Many hospitals and health systems have discovered that establishing an innovation center provides them with a strategic edge. Centralizing research and development spending can hasten the delivery of cutting-edge medical products and services to the market, directly boosting the quality of care a system can give or solving a specific problem. The investment can also help a health system diversify its portfolio and increase operational margins. Furthermore, emphasizing the importance of innovation could assist recruit top employees and improve the organization’s reputation like the availability of the facility of online healthcare consultation.
Choosing a Structure
Clinicians, board members, patients, and the community regularly contribute to the design of innovation centers, which are generally tailored to the organization’s needs. They have four basic structures:
- Investing directly
- Investing directly through a subsidiary
- Putting together an investment fund
- Creating an investment fund in collaboration with a third-party fund sponsor
The degree of financial risk the business is willing to accept, the complexity of the endeavor, and the expertise available to oversee the center’s development are all factors to consider when deciding which innovation models to pursue.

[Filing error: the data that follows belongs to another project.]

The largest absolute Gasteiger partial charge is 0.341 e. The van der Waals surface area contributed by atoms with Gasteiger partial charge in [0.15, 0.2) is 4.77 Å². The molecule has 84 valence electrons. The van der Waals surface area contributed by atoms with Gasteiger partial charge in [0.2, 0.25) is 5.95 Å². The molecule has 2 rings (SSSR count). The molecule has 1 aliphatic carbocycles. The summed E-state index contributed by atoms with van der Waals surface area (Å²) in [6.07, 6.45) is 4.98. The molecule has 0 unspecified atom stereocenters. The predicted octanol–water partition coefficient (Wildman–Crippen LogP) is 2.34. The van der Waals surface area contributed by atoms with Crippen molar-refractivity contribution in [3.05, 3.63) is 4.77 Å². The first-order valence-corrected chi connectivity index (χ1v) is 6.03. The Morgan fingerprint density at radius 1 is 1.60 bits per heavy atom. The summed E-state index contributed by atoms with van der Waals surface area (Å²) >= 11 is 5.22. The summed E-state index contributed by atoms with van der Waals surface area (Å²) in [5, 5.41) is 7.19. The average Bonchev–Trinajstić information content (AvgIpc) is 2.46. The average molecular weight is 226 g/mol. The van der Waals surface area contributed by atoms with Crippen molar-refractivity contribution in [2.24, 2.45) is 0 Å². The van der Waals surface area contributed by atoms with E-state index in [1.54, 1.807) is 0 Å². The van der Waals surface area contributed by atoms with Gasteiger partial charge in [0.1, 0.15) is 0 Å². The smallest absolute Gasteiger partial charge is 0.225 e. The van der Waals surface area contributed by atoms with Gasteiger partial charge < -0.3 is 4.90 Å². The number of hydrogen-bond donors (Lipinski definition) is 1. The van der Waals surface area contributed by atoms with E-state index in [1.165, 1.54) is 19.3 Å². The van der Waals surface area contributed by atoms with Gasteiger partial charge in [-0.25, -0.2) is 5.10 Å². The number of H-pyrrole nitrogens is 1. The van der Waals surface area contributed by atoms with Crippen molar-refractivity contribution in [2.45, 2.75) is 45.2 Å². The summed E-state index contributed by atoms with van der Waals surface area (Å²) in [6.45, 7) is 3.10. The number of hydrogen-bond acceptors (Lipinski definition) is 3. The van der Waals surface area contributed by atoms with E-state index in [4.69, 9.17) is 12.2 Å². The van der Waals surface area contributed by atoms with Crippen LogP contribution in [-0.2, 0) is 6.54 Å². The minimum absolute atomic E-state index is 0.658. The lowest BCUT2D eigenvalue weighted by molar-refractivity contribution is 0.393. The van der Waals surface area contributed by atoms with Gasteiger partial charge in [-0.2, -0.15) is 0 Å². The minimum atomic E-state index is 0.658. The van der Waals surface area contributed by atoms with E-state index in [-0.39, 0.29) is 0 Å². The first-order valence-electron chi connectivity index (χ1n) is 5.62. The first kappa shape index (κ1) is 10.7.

To avoid the complications of incorporating a separate investment vehicle, hospitals and health systems frequently prefer direct participation in innovative companies. This is off-balance-sheet investing, which might buy stock in another company or form a joint venture.
Direct investing allows hospitals and health systems to explicitly define roles and duties while exercising control over investment decisions and finances. This structure enables them to directly connect investments with clinical care and research operations, allowing the investment to be driven by the health system’s strategic objectives—the clinical or operational needs they’re trying to address.
Even though direct investing is the simplest way to get started, risks are involved. Because there is no firewall between the hospital and its investment, organizations that adopt this structure may be more vulnerable to the tax, financial, litigation, and compliance problems.
Investing Directly Through a Subsidiary
The second-most-common investment structure is intended to reduce the risk of taxation and litigation. Direct investment through a subsidiary, generally owned by the health system, creates a more evident barrier between the innovative investment and the health system’s clinical and research operations. This helps to establish clear lines of responsibility and accountability while also expediting the investment function’s decision-making process.